Scams & Alerts

We'll Help Keep Your Finances Safe

We want you to have a safe banking experience with us. Review the current alerts on scams reported to First Dakota National Bank. If you have a scam to report, please contact us.

Find advice for protecting your business from malicious attacks and data breaches at the Better Business Bureau.

Report Compromised Info Immediately

If you believe your debit card, PIN, or personal information has been compromised, contact us at First Dakota immediately at 800.486.4712 or after bank hours at 1.888.297.3416 within the United States and 1.206.389.5200 outside of the United State

First Dakota's Fraud Risk Management Program

  • If our Risk Management team suspects fraud, an Auto Dialer will start the contact process with an email message first, then a text alert. If no response from either of those methods, an automated voice call will be made.
  • Our message will never ask for your Social Security #, PIN, account, or card number.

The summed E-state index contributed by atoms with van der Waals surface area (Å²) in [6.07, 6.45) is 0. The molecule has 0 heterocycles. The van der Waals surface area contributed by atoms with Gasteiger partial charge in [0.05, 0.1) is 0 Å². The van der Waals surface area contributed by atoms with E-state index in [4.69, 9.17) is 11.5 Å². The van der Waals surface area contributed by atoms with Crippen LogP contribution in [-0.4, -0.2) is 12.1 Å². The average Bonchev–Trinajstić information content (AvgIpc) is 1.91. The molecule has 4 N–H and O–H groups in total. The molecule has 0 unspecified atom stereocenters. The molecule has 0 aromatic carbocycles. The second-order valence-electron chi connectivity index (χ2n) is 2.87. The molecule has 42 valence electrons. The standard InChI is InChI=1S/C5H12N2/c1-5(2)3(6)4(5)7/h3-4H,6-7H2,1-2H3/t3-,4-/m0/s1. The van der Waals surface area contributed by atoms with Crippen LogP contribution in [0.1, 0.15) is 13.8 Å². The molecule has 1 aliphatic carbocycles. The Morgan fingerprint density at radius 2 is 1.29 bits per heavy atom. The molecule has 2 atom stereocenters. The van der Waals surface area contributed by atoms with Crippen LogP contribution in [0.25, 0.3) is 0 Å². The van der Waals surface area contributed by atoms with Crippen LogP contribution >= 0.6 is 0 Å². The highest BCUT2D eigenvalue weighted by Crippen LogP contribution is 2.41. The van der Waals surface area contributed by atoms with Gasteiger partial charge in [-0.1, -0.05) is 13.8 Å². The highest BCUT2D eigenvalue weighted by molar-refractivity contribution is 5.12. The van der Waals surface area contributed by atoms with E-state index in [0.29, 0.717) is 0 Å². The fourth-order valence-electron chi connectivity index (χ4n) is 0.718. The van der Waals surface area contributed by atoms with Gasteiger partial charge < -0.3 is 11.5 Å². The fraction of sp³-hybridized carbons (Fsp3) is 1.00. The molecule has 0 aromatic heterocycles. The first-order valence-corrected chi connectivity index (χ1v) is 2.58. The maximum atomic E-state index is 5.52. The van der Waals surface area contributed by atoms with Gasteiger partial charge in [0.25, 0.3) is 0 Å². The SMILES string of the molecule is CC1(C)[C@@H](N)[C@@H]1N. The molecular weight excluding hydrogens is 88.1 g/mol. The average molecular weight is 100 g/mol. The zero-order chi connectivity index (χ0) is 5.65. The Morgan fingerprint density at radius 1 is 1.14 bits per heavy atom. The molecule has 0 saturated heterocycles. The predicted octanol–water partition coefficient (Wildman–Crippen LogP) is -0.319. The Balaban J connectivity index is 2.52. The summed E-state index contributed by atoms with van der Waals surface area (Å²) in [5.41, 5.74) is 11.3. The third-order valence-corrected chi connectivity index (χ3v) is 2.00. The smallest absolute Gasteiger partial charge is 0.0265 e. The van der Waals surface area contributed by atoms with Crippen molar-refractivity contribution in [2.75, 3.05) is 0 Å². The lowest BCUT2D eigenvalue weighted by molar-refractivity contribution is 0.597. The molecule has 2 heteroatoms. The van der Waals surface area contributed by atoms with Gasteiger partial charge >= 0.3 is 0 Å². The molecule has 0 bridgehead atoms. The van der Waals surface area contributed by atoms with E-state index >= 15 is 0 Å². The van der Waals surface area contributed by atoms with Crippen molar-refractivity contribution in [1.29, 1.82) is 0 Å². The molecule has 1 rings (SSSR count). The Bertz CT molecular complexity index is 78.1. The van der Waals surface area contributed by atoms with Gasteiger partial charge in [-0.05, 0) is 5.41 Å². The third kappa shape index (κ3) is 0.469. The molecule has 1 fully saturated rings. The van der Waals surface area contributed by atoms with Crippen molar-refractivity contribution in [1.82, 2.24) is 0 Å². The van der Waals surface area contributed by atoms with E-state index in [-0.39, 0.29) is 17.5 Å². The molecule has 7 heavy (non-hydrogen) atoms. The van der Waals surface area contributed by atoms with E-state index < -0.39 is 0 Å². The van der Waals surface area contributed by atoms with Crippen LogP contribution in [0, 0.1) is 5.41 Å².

• If fraud is confirmed, you will be instructed to contact the financial institution.
  • If you cannot be reached, the fraud analyst will place a block on the card and leave a message with the toll-free phone number, so you can contact the Fraud Center.
  • If you are in doubt about what our Fraud Center is questioning, please call us directly at 605.665.7432 or 800.486.4712.

External Company Scams and Breaches

Every day, thousands of people fall victim to fraudulent emails, texts, and calls from scammers pretending to be their bank. And in this time of expanded use of online banking, the problem is only growing worse. Online scams aren’t so scary when you know what to look for. And at First Dakota, we’re committed to helping you spot them as an extra layer of protection for your account. We want every bank customer to become a pro at spotting a phishing scam—and stop bank impostors in their tracks.